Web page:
[If the "Federal" Government of Nigeria cannot afford to prosecute a project of under half a million dollars and needs assistance, pray, what is all the oil money that continues to flow into government coffer spent on? I'm sure this is a question most Nigerians would want answers to. Regards, TOLA.]
FG seeks partner on N68m dam
Posted on February 26, 2012
by Judd-Leonard Okafor Thursday, 23 February 2012, DAILY TRUST
Federal government said this week it could not alone fund the N68 million Kampe Omi dam project more than a decade and has opted for a public-private partnership.
Minister of state for power Darius Ishaku said government alone could not finance the project and is willing to provide enabling environment for private sector to step in.
The dam, currently facing disputes over land ownership, is targeted for use in agriculture, water supply and as a hydro-power plant.
Ishaku said public-private partnership was an option to be applied for full utilization of the dam.
The Kampe dam was constructed by an indigenous firm Niko in the second republic and inaugurated in 1999 by former head of state General Abdulsalam Abubakar.
It has capacity for 2 megawatts of electricity, said the power ministry.
It could also employ at least 5,000 workers in subsistence agriculture, said Abubakar Aduragba, managing director of Lower Niger River Basin Development Authority in Ilorin.
His comments came as power officials toured irrigation projects in the north central region, especially Niger, Kogi and Kwara states.
Stakeholders in the sector are scheduled to meet a summit in Akwa Ibom on Friday, to discuss issues hindering service delivery.
Since reforms in the power sector took off, full privatization has been bogged down in negotiations over tariffs, staff welfare and takeover procedures.
Heads of power committees in both the House of Representatives and the Senate, along with heads of agencies under the power ministry are to attend the summit.
Apparently the Kampe Omi Dam is one of those dams built by the Federal Government and handed over to the RBDAs and represent a huge waste of capital because as reported by JICA(1995) there was little evidence of meaningful feasibility studies carried out prior to their construction.
I cannot believe the statement that is credited to the Minister of State for Power ‘…government alone could not finance the project.’ A project of just 68 million Naira? The Minister’s statement as reported by the reporter that the government “… is willing to provide enabling environment for private sector to step in” should be taken as mere political statement, because the FGN has been dragging its feet with respect to passing the National Water Law. There is a proposed National Water Law which is still under review. It will be interesting to find out what this proposed law says about dams and their uses for multipurpose and whether it has any link to the Electric Power Sector Reform Act of 2005 (the “EPSRA”). There is a Power Policy – the National Electric Power Policy (“NEPP”) and law – the Electric Power Sector Reform Act of 2005 (the “EPSRA”) which provides for the repeal of the National Electric Power Authority (“NEPA”) Act and consequently the de-corporatization of NEPA. It does not appear that there was any collaboration between the power sector and the water sector concerning drafting and approval of their policies and laws. The two sectors use a common resource when it comes to hydroelectricity.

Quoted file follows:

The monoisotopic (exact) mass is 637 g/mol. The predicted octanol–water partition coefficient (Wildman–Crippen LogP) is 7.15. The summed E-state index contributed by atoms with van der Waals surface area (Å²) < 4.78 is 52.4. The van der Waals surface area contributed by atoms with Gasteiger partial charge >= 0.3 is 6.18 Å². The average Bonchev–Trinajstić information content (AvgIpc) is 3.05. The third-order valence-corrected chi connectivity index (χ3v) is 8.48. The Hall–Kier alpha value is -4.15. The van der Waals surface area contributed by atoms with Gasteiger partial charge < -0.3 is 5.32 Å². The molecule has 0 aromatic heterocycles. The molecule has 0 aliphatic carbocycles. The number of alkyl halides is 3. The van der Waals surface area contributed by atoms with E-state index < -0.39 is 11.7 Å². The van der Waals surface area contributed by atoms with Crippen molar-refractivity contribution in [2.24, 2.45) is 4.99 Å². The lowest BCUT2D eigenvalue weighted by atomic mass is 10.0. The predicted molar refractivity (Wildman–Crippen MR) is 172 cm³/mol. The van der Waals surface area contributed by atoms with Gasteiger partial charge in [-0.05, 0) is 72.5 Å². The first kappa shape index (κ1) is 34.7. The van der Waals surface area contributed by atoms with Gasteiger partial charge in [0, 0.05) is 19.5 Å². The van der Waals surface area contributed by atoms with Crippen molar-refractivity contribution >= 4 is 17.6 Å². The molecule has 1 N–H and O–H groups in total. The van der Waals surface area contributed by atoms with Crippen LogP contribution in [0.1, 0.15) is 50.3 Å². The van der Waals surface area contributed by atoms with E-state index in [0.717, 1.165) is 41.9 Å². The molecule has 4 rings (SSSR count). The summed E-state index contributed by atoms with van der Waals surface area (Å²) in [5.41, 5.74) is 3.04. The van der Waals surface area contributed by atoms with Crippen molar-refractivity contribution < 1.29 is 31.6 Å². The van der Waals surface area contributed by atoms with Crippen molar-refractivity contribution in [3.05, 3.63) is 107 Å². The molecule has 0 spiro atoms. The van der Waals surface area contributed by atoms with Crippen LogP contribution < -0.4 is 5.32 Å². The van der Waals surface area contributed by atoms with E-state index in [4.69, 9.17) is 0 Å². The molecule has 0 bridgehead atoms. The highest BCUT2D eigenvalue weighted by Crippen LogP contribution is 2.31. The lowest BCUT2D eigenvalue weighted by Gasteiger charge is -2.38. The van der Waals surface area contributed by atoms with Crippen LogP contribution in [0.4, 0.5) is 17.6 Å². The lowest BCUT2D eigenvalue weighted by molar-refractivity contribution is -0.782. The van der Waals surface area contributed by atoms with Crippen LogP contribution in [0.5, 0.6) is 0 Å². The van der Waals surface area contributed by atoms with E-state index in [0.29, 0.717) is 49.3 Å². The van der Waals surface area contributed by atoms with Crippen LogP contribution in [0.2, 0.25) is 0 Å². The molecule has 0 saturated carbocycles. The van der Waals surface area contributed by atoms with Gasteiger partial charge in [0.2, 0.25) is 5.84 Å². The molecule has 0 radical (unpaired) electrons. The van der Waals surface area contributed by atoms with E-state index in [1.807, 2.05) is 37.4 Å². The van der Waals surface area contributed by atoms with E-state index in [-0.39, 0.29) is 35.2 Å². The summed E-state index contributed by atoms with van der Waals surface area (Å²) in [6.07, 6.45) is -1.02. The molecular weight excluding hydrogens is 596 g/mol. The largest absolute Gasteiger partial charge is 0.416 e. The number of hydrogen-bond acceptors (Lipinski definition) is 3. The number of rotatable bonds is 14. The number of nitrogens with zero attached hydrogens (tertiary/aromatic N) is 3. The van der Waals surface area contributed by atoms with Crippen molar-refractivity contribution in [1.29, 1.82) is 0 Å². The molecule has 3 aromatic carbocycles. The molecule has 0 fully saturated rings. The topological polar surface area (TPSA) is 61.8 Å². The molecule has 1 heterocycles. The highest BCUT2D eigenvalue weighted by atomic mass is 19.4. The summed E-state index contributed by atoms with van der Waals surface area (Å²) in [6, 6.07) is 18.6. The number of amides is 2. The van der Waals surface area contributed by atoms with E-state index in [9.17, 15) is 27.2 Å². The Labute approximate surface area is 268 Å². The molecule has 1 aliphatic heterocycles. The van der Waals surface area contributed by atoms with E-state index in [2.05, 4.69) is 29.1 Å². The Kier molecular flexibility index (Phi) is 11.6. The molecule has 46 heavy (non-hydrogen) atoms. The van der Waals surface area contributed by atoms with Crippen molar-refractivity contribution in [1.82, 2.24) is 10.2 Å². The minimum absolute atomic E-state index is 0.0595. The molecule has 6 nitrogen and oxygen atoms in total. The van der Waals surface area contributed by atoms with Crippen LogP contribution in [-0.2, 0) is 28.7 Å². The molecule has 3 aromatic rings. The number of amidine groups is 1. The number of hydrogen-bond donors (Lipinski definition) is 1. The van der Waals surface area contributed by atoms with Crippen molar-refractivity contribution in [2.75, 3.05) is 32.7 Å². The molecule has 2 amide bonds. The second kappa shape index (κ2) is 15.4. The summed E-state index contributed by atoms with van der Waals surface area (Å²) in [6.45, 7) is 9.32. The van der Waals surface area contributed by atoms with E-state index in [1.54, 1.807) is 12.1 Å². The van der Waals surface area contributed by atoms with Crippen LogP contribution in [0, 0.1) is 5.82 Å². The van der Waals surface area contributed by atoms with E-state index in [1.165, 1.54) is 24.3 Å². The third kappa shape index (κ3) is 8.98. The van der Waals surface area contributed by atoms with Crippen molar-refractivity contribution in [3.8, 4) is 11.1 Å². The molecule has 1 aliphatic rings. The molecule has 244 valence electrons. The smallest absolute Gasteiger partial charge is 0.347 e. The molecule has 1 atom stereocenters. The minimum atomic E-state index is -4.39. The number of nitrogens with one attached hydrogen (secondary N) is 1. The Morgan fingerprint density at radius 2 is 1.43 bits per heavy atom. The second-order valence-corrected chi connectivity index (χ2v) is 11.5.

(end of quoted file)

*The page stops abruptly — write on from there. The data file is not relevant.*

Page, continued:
The information given by the reporter that the dam was built by an indigenous firm fails to show who owns the dam. Is it owned by the Federal Government or by the firm?
From what one can glean from the article, this is a multipurpose dam. The input of the water sector is as important as that of the power sector and the agricultural sector.
Why was the dam built without sorting out the issue of land ownership in the first place? If the dam is owned by the FGN why has the government dragged its feet for over 13 years with respect to land acquisition? I am amazed that civil servants would allow a Head of State to declare a facility opened when preliminary issues on the dam were still hanging.
Funding for this project not be a problem in that the senator for this area can help using his constituency vote?
Why is a summit necessary for a physical facility that has all the benefits listed by the Daily Trust and that costs just about one month security vote of a governor. Why not spend the money that would be expended on the summit on the dam? Furthermore, why hold the summit in Akwa Ibom instead of a place close to the Kampe Dam? Holding a summit in such faraway place and to be attended by the proposed list of participants is a waste of tax payers’ money.
SOURCE – http:www.weircentreforafrica.com